More student support services in colleges
Universities have invested a lot of resources in providing support services like tutoring, healthcare, mental health services, childcare, financial aid services, etc. Although these services help students achieve their goals, their addition has affected the total college cost, which is students’ most significant source of anxiety and stress. So, this situation has turned into a boomerang effect.
Improved facilities and technology
Because of high standards set by competitors and the high demand by students, universities have invested a lot of resources in improving faculties and technology. They’ve made dining halls more spacious, improved dorm rooms, equipped laboratories with higher quality products, introduced technological advancements in classes, and ran a proficient system.
However, the updated campus and faculties increased maintenance expenses, which added to the overall cost of college.
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Higher utility costs
Because utility prices (water, electricity, sewage) have increased everywhere, colleges must put aside considerable sums of money to pay the bills. These utility costs have to be covered by the total college cost. However, almost all students have to pay utility bills for their personal needs, which only increases their burden for covering all expenses.
Fluctuation in state and local funding
State or local funding helps public colleges and universities with covering a portion of the revenue. However, lately, we are seeing little or no funding growth per student. The state funding per student decreased from $8,800 in 2007 to $8,200 in 2018. Another factor is that the state can’t cover the same ratio per student as before due to the high enrollment rates.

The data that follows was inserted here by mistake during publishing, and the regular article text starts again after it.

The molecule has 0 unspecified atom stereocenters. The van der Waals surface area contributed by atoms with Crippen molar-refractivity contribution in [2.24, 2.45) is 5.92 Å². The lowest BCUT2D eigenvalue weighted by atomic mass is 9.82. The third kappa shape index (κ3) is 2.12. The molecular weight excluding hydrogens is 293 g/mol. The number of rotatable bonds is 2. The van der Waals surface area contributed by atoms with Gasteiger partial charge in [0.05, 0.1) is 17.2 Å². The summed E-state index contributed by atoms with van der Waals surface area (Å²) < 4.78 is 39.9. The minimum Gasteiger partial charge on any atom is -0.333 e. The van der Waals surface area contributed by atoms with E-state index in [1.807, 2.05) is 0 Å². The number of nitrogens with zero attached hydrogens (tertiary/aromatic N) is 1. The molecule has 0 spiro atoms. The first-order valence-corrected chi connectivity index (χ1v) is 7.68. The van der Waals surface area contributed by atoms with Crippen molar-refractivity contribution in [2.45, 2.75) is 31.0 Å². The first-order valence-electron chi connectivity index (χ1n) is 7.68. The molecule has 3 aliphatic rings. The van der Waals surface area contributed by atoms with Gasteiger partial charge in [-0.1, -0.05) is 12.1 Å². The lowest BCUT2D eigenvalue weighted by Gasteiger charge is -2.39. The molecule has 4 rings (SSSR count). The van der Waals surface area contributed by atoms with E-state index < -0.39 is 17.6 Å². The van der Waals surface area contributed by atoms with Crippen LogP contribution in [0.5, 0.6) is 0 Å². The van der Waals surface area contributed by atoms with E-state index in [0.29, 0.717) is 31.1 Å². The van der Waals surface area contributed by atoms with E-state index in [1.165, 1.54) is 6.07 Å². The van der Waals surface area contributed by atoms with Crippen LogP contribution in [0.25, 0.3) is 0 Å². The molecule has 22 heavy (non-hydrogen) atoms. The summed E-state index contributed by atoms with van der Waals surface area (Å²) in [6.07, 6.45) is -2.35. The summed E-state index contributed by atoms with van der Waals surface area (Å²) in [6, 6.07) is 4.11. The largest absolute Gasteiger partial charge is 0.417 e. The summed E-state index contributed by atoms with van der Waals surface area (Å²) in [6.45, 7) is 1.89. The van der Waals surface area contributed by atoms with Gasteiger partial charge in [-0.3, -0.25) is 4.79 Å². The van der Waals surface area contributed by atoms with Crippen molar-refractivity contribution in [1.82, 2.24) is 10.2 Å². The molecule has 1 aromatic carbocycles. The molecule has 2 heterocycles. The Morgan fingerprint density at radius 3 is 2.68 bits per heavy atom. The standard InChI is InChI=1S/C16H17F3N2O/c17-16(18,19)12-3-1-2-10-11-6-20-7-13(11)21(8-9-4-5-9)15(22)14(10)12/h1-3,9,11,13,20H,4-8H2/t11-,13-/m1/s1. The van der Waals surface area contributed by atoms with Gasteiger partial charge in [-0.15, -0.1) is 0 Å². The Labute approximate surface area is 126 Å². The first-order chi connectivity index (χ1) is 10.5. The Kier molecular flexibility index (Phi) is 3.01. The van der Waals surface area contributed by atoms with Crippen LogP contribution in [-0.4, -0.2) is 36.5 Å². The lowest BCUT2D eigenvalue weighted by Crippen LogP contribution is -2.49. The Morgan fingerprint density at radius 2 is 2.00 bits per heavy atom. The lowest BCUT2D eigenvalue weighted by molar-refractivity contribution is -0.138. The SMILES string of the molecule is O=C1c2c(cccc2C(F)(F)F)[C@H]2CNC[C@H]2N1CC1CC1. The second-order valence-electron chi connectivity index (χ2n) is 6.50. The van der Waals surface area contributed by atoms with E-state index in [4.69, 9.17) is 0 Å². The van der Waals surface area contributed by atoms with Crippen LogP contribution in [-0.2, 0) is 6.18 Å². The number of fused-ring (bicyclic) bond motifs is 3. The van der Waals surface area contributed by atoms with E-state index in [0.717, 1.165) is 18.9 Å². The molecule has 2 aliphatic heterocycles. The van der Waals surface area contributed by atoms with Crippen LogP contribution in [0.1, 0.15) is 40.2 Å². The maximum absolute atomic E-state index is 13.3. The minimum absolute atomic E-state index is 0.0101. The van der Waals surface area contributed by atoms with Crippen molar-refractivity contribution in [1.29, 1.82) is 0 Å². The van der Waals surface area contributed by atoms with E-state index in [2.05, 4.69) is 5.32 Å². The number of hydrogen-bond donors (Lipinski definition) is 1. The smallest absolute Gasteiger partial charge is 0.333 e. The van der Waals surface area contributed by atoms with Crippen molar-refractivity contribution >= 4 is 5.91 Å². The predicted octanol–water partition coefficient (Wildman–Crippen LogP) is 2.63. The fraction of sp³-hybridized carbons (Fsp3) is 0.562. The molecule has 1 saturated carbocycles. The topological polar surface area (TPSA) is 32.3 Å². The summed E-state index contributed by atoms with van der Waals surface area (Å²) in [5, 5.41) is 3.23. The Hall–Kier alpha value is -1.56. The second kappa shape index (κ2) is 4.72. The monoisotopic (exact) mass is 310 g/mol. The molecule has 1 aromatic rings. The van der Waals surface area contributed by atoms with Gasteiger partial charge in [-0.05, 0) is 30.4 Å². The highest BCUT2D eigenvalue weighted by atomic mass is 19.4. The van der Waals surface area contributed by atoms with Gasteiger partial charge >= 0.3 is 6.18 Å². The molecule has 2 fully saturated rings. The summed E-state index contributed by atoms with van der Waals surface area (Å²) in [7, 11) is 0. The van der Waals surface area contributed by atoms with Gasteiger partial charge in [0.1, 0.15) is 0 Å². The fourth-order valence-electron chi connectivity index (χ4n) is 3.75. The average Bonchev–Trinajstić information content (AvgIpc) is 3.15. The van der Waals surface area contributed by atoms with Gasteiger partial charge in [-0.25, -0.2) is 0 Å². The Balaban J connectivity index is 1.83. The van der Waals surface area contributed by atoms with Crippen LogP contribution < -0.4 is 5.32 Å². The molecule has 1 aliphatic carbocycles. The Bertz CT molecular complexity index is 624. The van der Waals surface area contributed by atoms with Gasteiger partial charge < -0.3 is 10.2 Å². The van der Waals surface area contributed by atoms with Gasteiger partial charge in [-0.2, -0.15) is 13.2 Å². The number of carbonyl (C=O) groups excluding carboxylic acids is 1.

What Can You Do to Stay on Top?
Though the added challenges can make it difficult to stay ahead of payments or even attend college, you can take some measures to ease them, such as:
- Budgeting: you should calculate all living and college expenses to see where you can cut expenses.
- Saving: saving as much as possible helps you make payments like rent, buy groceries, pay tuition, etc.
- Applying for financial aid: you can always try filling out the FAFSA and see if you qualify for financial assistance.
- Applying for scholarships: you can apply for scholarships or grants from organizations and local or federal governments.
The Bottom Line
When reading this article, you may doubt your decision to go to college, and you have every right to do so. College shouldn’t be an obligation but a means to advance your knowledge and skills. However, a college degree opens many doors for you and will always be worth pursuing. And even though college costs have grown, the value of an undergraduate degree has not wavered. Sure, college costs have increased exponentially, but keep in mind that with the proper budgeting and planning, you can finish college with minimal debt.